“How old are you?” Erika asks.

Panic vibrates in Lopey’s voice. “I’ll be ten in a week and a half. You know that. Why you gotta ask?”

She sees he’s been crying. A stream describes his cheek where a tear fell. He doesn’t wipe it away. She wants to do it for him. He sets his jaw and fixes his eyes front. Opening her handbag she fishes out a package of bubblegum, holds it toward him. He raises his palm, shakes his head, pushes it away. The hard glance makes him seem much older, it unnerves Erika.

“Can you explain this to me? I’m at a loss for words.”

“Explain what?”

“The whole thing. Your behavior. This—” Erika pushes out an aggravated growl, cups her outstretched palms in helplessness, and weaves her fingers together. The weaved fingers become a cap that she places on her head and squeezes, as if she could literally push comprehension through her skull. She keeps thinking the cops had no right to decide to scare him with a visit to the precinct, no more right than he had to mess with drugs. “What have you done?” she asks no one. The hollow corridor makes everything sound bigger. “What were you thinking? Were you thinking?”

James Hannaham

James Hannaham’s stories have appeared in The Literary Review, Open City, Nerve, and several anthologies. He has received fellowships from The MacDowell Colony, Yaddo, The Blue Mountain Center, Chateau de Lavigny, Fundació n Valparaíso, and a NYFFA Fellowship in Fiction. He teaches creative writing at the Pratt Institute. His first novel, God Says No, was published by McSweeney’s Books in May 2009.

Q&A by Hannah Tinti

HT: Where did the idea for this story come from?
JH: I love this question because it implies that you only need one idea to create a story or a novel. If that were true, I’d be as prolific as Balzac. “The” idea, or the earliest one I can remember, anyway, is that I read a story by another author from my hometown (Yonkers, NY), and I decided I wanted to try my hand at depicting the city, too, but from a different angle. I took piano lessons during high school, and in order to get to my teacher’s house, which was in a really nice area of the city, I had to walk through a pretty bad area of the city. That contrast, I think, is what gave the story its atmosphere, originally, and by extension the main character’s internal conflict(s).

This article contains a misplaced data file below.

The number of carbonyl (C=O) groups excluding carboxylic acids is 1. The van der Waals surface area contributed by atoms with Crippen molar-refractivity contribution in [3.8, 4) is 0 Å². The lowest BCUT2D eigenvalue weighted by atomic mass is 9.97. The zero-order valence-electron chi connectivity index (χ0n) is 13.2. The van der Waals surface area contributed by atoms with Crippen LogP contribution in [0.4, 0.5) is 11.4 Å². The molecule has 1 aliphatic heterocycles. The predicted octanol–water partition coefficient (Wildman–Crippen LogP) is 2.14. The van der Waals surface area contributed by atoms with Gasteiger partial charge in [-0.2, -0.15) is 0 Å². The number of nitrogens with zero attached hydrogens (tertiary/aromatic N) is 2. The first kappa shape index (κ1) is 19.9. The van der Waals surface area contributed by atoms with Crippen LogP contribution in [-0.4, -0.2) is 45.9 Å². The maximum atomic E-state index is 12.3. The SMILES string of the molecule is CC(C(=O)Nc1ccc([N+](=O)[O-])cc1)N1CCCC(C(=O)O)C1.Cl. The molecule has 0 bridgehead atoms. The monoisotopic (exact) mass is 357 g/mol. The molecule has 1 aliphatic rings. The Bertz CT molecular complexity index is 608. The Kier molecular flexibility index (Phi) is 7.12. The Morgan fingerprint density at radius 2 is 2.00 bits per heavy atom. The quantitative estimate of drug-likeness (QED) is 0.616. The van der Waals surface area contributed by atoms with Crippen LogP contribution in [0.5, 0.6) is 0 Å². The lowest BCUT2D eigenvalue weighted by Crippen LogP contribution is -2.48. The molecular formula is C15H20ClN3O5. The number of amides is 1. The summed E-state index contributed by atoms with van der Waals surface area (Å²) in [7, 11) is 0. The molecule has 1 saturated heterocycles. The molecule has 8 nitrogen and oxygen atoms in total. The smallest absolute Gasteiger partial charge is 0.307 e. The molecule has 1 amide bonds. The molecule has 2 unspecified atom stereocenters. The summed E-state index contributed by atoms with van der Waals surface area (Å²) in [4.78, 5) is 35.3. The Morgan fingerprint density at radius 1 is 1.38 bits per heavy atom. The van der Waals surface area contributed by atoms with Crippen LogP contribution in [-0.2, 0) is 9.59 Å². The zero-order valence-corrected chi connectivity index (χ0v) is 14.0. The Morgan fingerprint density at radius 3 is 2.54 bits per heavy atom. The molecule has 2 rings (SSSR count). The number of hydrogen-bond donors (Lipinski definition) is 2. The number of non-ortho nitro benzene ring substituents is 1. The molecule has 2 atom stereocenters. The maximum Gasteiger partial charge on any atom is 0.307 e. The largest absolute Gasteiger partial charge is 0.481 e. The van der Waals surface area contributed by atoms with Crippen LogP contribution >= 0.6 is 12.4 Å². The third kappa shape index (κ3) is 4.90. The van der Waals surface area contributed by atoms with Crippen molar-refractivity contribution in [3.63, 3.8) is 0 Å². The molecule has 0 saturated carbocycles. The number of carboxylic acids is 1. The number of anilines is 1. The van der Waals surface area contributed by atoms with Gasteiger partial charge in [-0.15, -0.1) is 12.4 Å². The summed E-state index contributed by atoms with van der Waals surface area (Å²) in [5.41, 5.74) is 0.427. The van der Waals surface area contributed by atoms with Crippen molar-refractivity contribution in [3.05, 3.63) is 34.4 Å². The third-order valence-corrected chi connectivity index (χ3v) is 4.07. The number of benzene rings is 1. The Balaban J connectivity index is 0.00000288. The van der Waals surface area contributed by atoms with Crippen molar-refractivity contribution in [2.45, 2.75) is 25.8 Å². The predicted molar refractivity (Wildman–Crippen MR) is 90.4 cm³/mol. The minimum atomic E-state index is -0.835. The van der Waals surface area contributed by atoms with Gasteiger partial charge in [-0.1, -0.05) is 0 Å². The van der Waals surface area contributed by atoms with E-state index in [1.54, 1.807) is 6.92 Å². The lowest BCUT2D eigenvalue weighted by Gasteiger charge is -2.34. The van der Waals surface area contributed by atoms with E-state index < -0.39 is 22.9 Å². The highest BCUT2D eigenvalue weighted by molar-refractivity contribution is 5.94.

HT: What was the most challenging aspect of writing this story?
JH: Honestly, knowing when to stop. I wrote most of it while at The MacDowell Colony, at a time when I was trying to teach myself to write a novel, to expand without worrying too much about editing myself or “issues of craft” or “streamlining” which ultimately seem hackish to obsess over anyway. The level of concentration you get at MacDowell and the ability to hear your own voice is unbelievable. By the end the story ballooned to 40 pages—just the right length to make getting it published a near impossibility. If the residency had been longer, the story might have ended up a novel.
HT: Music plays a central role in “Interrupted Serenade” and several specific pieces are mentioned throughout, yet your descriptions never feel too technical or jargon-y. How were you able to make these elements accessible to readers who might not be musically-inclined?
JH: Yeah, how did I do that? It wasn’t a conscious decision. I have written a lot about popular music, and that usually requires the writer to describe what music sounds like without going into a lot of technical info, and more importantly to avoid using clichés, i.e., “this rocks!” I suppose I just tapped into that skill without realizing it.
HT: What made you choose the pieces you did and do they hold any significance for you?
JH: There are a ton of associations here. In 1993 I dated a musician who had a CD of Debussy’s Preludes, and I fell in love with them. The relationship ended, but I never fell out of love with the preludes. In 1996, I moved into an apartment that contained a piano and started playing again. I taught myself some of the easier ones; I could kind of play “Le Serenade Interrompué” at a certain point. At MacDowell, there are very nice pianos all over the place for the composers, and I was probably trying to play that piece in the library at the same time as I was writing the story. Chopin’s “Fantasie Impromptu” was one of the first mp3’s I ever owned; I played the recording a lot while writing the story—I never even attempted to play that piece. It has a reputation as a rather difficult piece for young pianists to attempt: the right hand juxtaposes some incredibly weird multiple against the left, something like 15/7. Also, in high school, I got involved with an NAACP achievement program called ACT-SO (Academic, Cultural, Technological Scientific Olympics). I went to the national competition twice as a composer. One year the organizers showcased this kid from inner city Chicago who played “Fantasie Impromptu” for a huge auditorium full of people and floored everyone.